Enjoy the article below about when the newest Pulaski County Tribe member, Chloe Kulwicki, had the pleasure of connecting with PCT founding member, Lynn Darda.
Lynn Darda refers to herself as a “transplant”. After enjoying a delicious brunch together one chilly Sunday morning, we found that we had many similarities, including being “transplants” to Pulaski County. I simply could not believe that Mrs. Darda wouldn’t be somewhat of a local celebrity, after seeing her wave to two people, and stop and talk to another one, all within five minutes of walking in the door to Warriors Cafe. Leaning over my maroon and gold coffee cup, I tell her, “There is no way you are a transplant. You know half the people in this place!” Laughing, she begins to paint a story in my mind of her early experiences in Pulaski County.
Lynn and her family moved to Monterey when she was in middle school. She tells me about growing up in South Chicago, around the hustle and bustle of the city, and the solitude she felt while visiting her grandparents in rural Pulaski County. She enjoyed visiting their family’s farm, enjoying the abundance of garden produce, and breathing the clean air. Lynn cherished those memories in Pulaski County so deeply that she planted her family’s seeds in Pulaski County in 1985. The Dardas immediately fell in love with their Craftsman bungalow near the river, and they’ve lived there ever since. Lynn tells me about her early years in Winamac, and how she didn’t know anyone in Winamac except for her husband and son. She tells me about the days she would load Scott into his stroller and walk to the supermarket in town, where Tippy’s is currently located. Lynn lowers her voice and describes walking into the supermarket and just hoping someone would say “hi” to her. She was alone most of the time because her husband was working in a factory to support their family. Lynn tells me about feeling out of place in such a small town where most families’ roots are planted generations deep. It’s almost hard to imagine Lynn being without many friends because she is such a social butterfly now. However, I believe it’s these hard times that truly help build a person’s character, and I know that Lynn is the kind and caring person she is now because of those lonely days in the grocery store.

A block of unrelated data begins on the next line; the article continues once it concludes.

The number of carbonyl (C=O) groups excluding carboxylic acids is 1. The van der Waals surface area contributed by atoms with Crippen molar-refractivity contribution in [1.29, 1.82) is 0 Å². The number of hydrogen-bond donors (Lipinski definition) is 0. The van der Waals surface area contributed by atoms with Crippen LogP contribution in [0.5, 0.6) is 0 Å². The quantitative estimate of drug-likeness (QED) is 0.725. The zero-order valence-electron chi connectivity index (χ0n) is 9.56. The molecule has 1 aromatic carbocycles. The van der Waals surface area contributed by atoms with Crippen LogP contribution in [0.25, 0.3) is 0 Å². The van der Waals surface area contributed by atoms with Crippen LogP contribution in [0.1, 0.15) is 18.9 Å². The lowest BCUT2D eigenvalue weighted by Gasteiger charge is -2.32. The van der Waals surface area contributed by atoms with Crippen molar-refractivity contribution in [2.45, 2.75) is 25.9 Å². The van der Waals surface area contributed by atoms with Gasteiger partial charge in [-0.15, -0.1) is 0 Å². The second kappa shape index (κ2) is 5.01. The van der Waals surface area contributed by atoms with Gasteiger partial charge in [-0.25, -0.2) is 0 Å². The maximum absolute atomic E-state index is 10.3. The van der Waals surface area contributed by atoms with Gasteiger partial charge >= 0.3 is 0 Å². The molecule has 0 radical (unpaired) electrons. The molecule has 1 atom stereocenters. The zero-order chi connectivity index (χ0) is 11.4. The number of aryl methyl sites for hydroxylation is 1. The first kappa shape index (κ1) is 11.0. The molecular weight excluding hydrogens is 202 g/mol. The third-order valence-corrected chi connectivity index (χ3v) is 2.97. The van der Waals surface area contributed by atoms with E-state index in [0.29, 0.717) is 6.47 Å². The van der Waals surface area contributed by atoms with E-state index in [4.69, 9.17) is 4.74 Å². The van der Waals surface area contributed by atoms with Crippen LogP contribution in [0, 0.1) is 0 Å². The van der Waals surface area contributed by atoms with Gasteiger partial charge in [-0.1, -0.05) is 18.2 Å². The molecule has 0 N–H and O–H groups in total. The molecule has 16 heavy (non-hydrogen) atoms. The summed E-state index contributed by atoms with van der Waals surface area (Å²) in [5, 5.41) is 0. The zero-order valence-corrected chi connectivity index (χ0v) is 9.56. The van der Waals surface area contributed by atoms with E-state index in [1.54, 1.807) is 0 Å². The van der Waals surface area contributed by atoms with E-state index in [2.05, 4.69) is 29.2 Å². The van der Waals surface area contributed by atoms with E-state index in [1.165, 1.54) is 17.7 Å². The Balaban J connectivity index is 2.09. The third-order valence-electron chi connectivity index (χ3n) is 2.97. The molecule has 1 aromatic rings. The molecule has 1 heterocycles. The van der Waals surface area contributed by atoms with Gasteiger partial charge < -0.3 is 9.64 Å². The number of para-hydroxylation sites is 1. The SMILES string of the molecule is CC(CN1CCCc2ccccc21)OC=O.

In 1990 the Darda family welcomed their daughter JoAnna to their family. It was about that time Lynn transitioned her teaching career from Monterey to Winamac. She’d found a subject that spoke to her soul-one she’s continuing to share with people in the community. It was Art. Lynn taught art at the elementary school for many years, touching countless lives and making endless memories with the children of Pulaski County. This still continues to impact Lynn into her retirement, as some of the students she once taught are now joining in with her community efforts. Mrs. Darda continues to inspire members of the community outside the classroom by participating in craft workshops, and community events such as the PCT Art in the Park, and by assembling PCT welcome packages for new Pulaski County residents. Her “heart for art” now shines in across Pulaski County, as Lynn helped plan and execute Pulaski County Tribe art projects including bike tire art along the Panhandle Pathway, sculptures in the Winamac Town Park, and murals in Monterey and Medaryville. This self-proclaimed “transplant” is truly an asset to Pulaski County because she has a genuine love and appreciation for this small corner of the world. Lynn describes our area as “a humble community with rich natural resources”. I couldn’t agree more that Pulaski County is a hidden gem within Indiana, and I believe Lynn could even be considered somewhat of an “expert” on this county, as she’s lived here for an admirable 42 years. Lynn now allocates her retirement time to Placemaking & Community Engagement through the Pulaski County Tribe. Her eyes light up as we rapid-fire contemplate all the ways we want to create positive change in Pulaski County-some of Lynn’s goals for the future include art projects within the community, special events for women, and community projects focused on mental health.
By the end of our conversation, Lynn and I had discussed plans to accomplish at least 10 different projects, events, or workshops. We shared many stories and belly-laughed probably three or four times. Despite the clouds and chilly temperature on that Sunday morning, Lynn truly brought a warm light to my day. I encourage each of you to consider meeting a friend for a meal at one of our many delicious restaurants and have a heart-to-heart conversation about something that makes you light up inside. Lynn and I shared a great conversation about the past, present, and future. We discovered that we share a remarkable number of similarities, including that we enjoy walking on the Panhandle Pathway during the summer months. What I found most inspiring about Lynn is how deeply she loves the place she calls home. Just before leaving, I asked her, “Do you think you’ll ever leave, and maybe go somewhere warmer? Even for the winter?” Lynn immediately shook her head and told me, “No. We love it here. I love it here. Everything I need is right here.” After hearing Lynn’s story and feeling the love she has for our community, I fully understand why she plans to spend the rest of her life in the place that turned her from a transplant into a blossoming permanent fixture.